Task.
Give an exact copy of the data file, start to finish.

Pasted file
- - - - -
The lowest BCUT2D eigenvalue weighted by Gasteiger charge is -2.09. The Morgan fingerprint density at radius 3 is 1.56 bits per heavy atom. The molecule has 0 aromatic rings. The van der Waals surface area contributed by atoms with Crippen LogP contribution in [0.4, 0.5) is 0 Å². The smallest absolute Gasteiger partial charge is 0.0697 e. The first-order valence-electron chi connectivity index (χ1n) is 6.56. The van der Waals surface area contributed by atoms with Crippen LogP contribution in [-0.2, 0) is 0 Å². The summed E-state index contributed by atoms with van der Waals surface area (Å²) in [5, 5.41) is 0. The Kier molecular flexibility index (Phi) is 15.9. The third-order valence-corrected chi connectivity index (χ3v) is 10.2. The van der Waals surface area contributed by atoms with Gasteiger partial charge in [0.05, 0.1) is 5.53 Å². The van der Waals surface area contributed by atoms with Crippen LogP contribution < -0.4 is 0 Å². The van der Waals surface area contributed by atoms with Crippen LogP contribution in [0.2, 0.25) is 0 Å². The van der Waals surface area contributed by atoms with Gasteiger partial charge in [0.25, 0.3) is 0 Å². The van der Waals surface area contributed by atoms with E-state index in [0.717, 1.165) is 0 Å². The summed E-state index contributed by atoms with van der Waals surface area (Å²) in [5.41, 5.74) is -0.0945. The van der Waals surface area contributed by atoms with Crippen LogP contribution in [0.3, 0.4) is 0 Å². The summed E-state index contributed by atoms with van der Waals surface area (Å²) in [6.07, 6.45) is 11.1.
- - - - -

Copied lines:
The lowest BCUT2D eigenvalue weighted by Gasteiger charge is -2.09. The Morgan fingerprint density at radius 3 is 1.56 bits per heavy atom. The molecule has 0 aromatic rings. The van der Waals surface area contributed by atoms with Crippen LogP contribution in [0.4, 0.5) is 0 Å². The smallest absolute Gasteiger partial charge is 0.0697 e. The first-order valence-electron chi connectivity index (χ1n) is 6.56. The van der Waals surface area contributed by atoms with Crippen LogP contribution in [-0.2, 0) is 0 Å². The summed E-state index contributed by atoms with van der Waals surface area (Å²) in [5, 5.41) is 0. The Kier molecular flexibility index (Phi) is 15.9. The third-order valence-corrected chi connectivity index (χ3v) is 10.2. The van der Waals surface area contributed by atoms with Gasteiger partial charge in [0.05, 0.1) is 5.53 Å². The van der Waals surface area contributed by atoms with Crippen LogP contribution < -0.4 is 0 Å². The van der Waals surface area contributed by atoms with Crippen LogP contribution in [0.2, 0.25) is 0 Å². The van der Waals surface area contributed by atoms with Gasteiger partial charge in [0.25, 0.3) is 0 Å². The van der Waals surface area contributed by atoms with E-state index in [0.717, 1.165) is 0 Å². The summed E-state index contributed by atoms with van der Waals surface area (Å²) in [5.41, 5.74) is -0.0945. The van der Waals surface area contributed by atoms with Crippen LogP contribution in [0.3, 0.4) is 0 Å². The summed E-state index contributed by atoms with van der Waals surface area (Å²) in [6.07, 6.45) is 11.1.